E-cigarettes will soon be banned from being sold to children, banned from use in indoor or outdoor public places and will no longer be promoted or advertised in retail outlets.
Queensland has become the first jurisdiction in the world to subject e-cigarettes to the same laws as tobacco cigarettes.
Parliament last night passed a Bill which will prevent big tobacco from marketing the unproven product. The amendments to the Tobacco Act will become effective from 1 January 2015, and will ensure the same restrictions on regular cigarettes will be applied to all electronic cigarettes.
Cancer Council Queensland spokesperson Katie Clift welcomed the passing of the new laws.
“These new laws are an important step toward a smoke free future, and another great step in ensuring the health and safety of Queenslanders in their local communities,” Ms Clift says.“The laws will prevent e-cigarettes from being sold to children, ban their use in indoor or outdoor public places, and ensure no promotion or advertisement of the products in retail outlets.
“We commend the Health Minister for his leadership on this issue, addressing public health concerns about the health effects of the use and exposure of e-cigarettes.”
“The Health Minister’s action on this issue will further discourage our next generation from taking up smoking, continuing our progress towards a smoke free Queensland,” Ms Clift said.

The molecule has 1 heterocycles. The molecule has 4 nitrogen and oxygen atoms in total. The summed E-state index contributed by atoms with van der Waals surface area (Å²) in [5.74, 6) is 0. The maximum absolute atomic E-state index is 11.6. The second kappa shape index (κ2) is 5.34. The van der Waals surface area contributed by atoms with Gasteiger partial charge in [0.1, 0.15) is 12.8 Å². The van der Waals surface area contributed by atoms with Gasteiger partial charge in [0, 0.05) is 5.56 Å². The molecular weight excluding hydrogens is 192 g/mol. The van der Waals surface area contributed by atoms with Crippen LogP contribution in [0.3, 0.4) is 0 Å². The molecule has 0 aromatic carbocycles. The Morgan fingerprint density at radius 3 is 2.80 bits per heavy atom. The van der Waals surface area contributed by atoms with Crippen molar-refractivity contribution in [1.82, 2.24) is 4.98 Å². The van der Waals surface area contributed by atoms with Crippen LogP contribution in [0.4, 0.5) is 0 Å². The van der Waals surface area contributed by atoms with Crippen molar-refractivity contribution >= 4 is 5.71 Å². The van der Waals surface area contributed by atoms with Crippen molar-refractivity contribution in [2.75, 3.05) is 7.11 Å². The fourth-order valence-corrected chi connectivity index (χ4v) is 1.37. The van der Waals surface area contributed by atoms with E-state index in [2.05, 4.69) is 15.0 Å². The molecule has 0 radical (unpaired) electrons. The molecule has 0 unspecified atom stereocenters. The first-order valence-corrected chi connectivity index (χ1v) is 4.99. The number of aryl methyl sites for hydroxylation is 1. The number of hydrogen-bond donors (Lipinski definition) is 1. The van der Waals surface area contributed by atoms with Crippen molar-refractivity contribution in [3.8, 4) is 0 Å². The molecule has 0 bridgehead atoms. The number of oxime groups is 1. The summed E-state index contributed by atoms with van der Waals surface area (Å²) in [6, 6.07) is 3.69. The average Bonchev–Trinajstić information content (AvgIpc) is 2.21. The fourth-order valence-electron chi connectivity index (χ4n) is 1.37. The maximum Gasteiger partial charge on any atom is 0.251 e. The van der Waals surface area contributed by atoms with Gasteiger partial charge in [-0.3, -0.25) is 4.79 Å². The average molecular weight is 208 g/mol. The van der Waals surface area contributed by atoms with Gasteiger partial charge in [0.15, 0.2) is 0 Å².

“E-cigarettes are a significant threat to public health – no e-cigarette has been tested for quality, safety or performance by the Therapeutic Goods Administration. The liquid nicotine used in e-cigarettes is currently illegal in Australia and has not been deemed safe for use by medical experts and health authorities.”
The move follows a recommendation by the WHO for tougher regulation of e-cigarettes, and evidence from the United States that young people who smoke e-cigarettes are nearly twice as likely to intend smoking regular cigarettes in future.
“With a lack of long-term scientific evidence to support the safety of e-cigarettes, it is a serious concern their use could lead to nicotine addiction and the uptake of tobacco smoking among young people,” Ms Clift said.
Queensland Parliament last night also passed laws banning smoking within five metres of hospital grounds and school gates. Currently 500,000 Queensland adults are smokers.
Around 3000 Queenslanders will die from a tobacco-related disease each year. About 300 of these deaths are caused by second-hand smoke exposure. The new laws allow Queensland Health environmental officers to issue on-the-spot fines of around $220 to e-cigarette smokers. Penalties to retailers also apply.
Smokers can obtain free information, practical assistance and support from Quitline, 13 QUIT (13 7848), or join the QUEST to quit at www.quest.org.au.